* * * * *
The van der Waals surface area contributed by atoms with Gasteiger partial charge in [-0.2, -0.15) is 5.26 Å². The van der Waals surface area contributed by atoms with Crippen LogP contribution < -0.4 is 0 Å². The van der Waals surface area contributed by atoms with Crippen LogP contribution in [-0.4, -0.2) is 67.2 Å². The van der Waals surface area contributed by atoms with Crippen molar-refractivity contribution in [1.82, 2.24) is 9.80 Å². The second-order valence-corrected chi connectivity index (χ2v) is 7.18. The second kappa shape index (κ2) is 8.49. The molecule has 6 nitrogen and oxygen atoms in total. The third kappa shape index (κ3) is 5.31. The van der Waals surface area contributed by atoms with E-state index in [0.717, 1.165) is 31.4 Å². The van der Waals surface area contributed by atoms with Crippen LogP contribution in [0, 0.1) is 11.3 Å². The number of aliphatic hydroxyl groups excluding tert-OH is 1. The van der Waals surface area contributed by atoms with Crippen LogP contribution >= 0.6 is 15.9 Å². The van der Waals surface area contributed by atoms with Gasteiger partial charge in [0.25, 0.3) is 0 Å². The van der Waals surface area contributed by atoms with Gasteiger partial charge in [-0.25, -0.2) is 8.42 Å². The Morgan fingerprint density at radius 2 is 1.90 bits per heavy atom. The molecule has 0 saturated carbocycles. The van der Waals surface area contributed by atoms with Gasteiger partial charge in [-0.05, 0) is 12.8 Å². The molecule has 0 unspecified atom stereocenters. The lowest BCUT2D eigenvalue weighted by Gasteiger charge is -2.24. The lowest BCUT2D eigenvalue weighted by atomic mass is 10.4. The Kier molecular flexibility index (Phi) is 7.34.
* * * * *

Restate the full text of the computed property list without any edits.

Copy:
The van der Waals surface area contributed by atoms with Gasteiger partial charge in [-0.2, -0.15) is 5.26 Å². The van der Waals surface area contributed by atoms with Crippen LogP contribution < -0.4 is 0 Å². The van der Waals surface area contributed by atoms with Crippen LogP contribution in [-0.4, -0.2) is 67.2 Å². The van der Waals surface area contributed by atoms with Crippen molar-refractivity contribution in [1.82, 2.24) is 9.80 Å². The second-order valence-corrected chi connectivity index (χ2v) is 7.18. The second kappa shape index (κ2) is 8.49. The molecule has 6 nitrogen and oxygen atoms in total. The third kappa shape index (κ3) is 5.31. The van der Waals surface area contributed by atoms with E-state index in [0.717, 1.165) is 31.4 Å². The van der Waals surface area contributed by atoms with Crippen LogP contribution in [0, 0.1) is 11.3 Å². The number of aliphatic hydroxyl groups excluding tert-OH is 1. The van der Waals surface area contributed by atoms with Crippen LogP contribution >= 0.6 is 15.9 Å². The van der Waals surface area contributed by atoms with Gasteiger partial charge in [0.25, 0.3) is 0 Å². The van der Waals surface area contributed by atoms with Gasteiger partial charge in [-0.25, -0.2) is 8.42 Å². The Morgan fingerprint density at radius 2 is 1.90 bits per heavy atom. The molecule has 0 saturated carbocycles. The van der Waals surface area contributed by atoms with Gasteiger partial charge in [-0.05, 0) is 12.8 Å². The molecule has 0 unspecified atom stereocenters. The lowest BCUT2D eigenvalue weighted by Gasteiger charge is -2.24. The lowest BCUT2D eigenvalue weighted by atomic mass is 10.4. The Kier molecular flexibility index (Phi) is 7.34.